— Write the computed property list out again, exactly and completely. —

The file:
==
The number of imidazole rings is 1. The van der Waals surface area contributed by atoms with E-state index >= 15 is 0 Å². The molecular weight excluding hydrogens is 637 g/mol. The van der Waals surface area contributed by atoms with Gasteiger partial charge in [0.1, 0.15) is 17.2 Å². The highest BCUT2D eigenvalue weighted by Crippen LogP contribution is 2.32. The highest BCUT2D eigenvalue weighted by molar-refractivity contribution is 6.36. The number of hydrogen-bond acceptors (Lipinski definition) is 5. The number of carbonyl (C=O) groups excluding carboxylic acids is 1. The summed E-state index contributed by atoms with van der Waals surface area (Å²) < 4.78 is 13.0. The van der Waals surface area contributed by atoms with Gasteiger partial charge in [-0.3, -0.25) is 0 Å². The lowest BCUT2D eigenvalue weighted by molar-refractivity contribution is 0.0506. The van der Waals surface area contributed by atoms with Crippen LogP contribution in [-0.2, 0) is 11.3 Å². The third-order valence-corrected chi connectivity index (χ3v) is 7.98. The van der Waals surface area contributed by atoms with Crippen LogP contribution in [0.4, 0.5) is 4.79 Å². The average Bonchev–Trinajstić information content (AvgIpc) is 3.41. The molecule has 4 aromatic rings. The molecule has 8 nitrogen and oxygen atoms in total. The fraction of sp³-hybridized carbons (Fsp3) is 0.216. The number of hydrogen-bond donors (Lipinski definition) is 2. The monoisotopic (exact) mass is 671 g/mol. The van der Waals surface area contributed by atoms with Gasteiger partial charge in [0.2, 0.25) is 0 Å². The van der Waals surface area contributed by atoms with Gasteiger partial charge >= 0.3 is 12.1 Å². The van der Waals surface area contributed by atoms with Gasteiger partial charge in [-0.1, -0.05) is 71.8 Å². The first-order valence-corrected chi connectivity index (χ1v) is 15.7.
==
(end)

The number of imidazole rings is 1. The van der Waals surface area contributed by atoms with E-state index >= 15 is 0 Å². The molecular weight excluding hydrogens is 637 g/mol. The van der Waals surface area contributed by atoms with Gasteiger partial charge in [0.1, 0.15) is 17.2 Å². The highest BCUT2D eigenvalue weighted by Crippen LogP contribution is 2.32. The highest BCUT2D eigenvalue weighted by molar-refractivity contribution is 6.36. The number of hydrogen-bond acceptors (Lipinski definition) is 5. The number of carbonyl (C=O) groups excluding carboxylic acids is 1. The summed E-state index contributed by atoms with van der Waals surface area (Å²) < 4.78 is 13.0. The van der Waals surface area contributed by atoms with Gasteiger partial charge in [-0.3, -0.25) is 0 Å². The lowest BCUT2D eigenvalue weighted by molar-refractivity contribution is 0.0506. The van der Waals surface area contributed by atoms with Crippen LogP contribution in [-0.2, 0) is 11.3 Å². The third-order valence-corrected chi connectivity index (χ3v) is 7.98. The van der Waals surface area contributed by atoms with Crippen LogP contribution in [0.4, 0.5) is 4.79 Å². The average Bonchev–Trinajstić information content (AvgIpc) is 3.41. The molecule has 4 aromatic rings. The molecule has 8 nitrogen and oxygen atoms in total. The fraction of sp³-hybridized carbons (Fsp3) is 0.216. The number of hydrogen-bond donors (Lipinski definition) is 2. The monoisotopic (exact) mass is 671 g/mol. The van der Waals surface area contributed by atoms with Gasteiger partial charge in [0.2, 0.25) is 0 Å². The van der Waals surface area contributed by atoms with Gasteiger partial charge >= 0.3 is 12.1 Å². The van der Waals surface area contributed by atoms with Gasteiger partial charge in [-0.1, -0.05) is 71.8 Å². The first-order valence-corrected chi connectivity index (χ1v) is 15.7.